A piano with good sound improves not only the experience of those in its vicinity, but also helps better train and refine the ear. For those learning the piano, the ability to create good sound is imperative. The piano therefore needs to be sensitive enough to help the player identify when they are creating an undesirable or desirable sound, and be able, with reasonable ease, to create a good sound in the first place so the player knows what to aim for.
But what should you look for in regards to the piano’s sound?
A full, rich tone with good sustain is highly desirable as it sits well with the ear even after long periods of time, compared to a tinny sound (not the same as ‘bright’) that fades quickly in strength after the initial impact, often coming across as ‘pointy’ instead of ’round’. The suggested tone is also indicative of a piano that is also able to produce a range of tone colors, which will help in contributing to more sophisticated practice and performances.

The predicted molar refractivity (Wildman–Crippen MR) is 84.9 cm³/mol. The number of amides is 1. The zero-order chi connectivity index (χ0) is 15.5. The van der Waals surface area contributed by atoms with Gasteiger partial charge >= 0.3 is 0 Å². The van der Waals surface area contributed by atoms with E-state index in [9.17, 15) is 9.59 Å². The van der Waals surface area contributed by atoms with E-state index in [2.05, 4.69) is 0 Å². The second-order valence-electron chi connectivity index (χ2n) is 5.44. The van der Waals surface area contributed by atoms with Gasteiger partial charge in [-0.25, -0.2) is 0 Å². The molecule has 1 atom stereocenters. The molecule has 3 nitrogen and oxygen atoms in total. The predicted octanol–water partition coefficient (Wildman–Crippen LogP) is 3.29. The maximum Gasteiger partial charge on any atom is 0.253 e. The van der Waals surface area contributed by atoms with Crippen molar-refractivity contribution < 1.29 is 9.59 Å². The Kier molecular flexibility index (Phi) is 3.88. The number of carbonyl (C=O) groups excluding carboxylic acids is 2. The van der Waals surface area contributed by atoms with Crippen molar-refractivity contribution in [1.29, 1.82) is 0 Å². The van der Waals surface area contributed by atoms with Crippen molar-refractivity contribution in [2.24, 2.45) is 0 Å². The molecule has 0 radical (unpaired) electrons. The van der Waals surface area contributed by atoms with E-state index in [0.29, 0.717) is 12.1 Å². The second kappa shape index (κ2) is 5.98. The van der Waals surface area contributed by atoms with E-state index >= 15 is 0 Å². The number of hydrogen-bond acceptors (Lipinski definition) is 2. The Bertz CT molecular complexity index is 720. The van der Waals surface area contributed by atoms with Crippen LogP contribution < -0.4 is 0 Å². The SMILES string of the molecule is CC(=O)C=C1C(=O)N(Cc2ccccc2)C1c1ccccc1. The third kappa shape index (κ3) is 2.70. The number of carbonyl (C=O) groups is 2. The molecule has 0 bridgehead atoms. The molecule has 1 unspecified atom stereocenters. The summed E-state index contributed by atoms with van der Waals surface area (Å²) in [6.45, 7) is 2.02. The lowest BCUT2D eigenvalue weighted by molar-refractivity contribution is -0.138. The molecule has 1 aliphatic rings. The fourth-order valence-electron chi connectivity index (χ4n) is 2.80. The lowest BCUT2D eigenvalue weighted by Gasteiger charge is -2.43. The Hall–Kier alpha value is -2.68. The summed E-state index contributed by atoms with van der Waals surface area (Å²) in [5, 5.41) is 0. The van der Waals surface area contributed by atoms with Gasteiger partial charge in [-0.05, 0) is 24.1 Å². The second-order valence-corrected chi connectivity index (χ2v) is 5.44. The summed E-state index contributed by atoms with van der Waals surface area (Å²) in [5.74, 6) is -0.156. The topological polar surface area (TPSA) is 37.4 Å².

Touch is what facilitates the player to create good sound. The responsiveness, or sensitivity of the piano keys and action allows for the production of a wider dynamic and tone color range with reasonable ease. This is especially important as the responsibility for producing good sound should ideally be in the hands and skill of the player, of whom the piano does not limit.
Relative evenness of the keys in terms of weight is also something to look out for, as unevenness can lead to detrimental practice over time as the keys provide incorrect feedback to the finger muscles. While not usually a problem for quality brand new pianos, it can be a common issue for some older pianos.
– The Inside
It’s common to judge a piano and its capabilities through just looking at and interacting with its exterior. While this is not necessarily unreasonable, don’t forget that the piano indeed has an interior, and understanding it a little will provide helpful information towards making your final decision.
The inside of a piano is where most of its capabilities are founded, such as its hammer action. Knowledge of the particular action, materials used, and manufacturing location of the inside of the piano can back up initial judgements on the piano’s sound and touch, or provide hints themselves on the quality of the overall piano if you do not fully trust your own judgement or cannot come to a conclusion.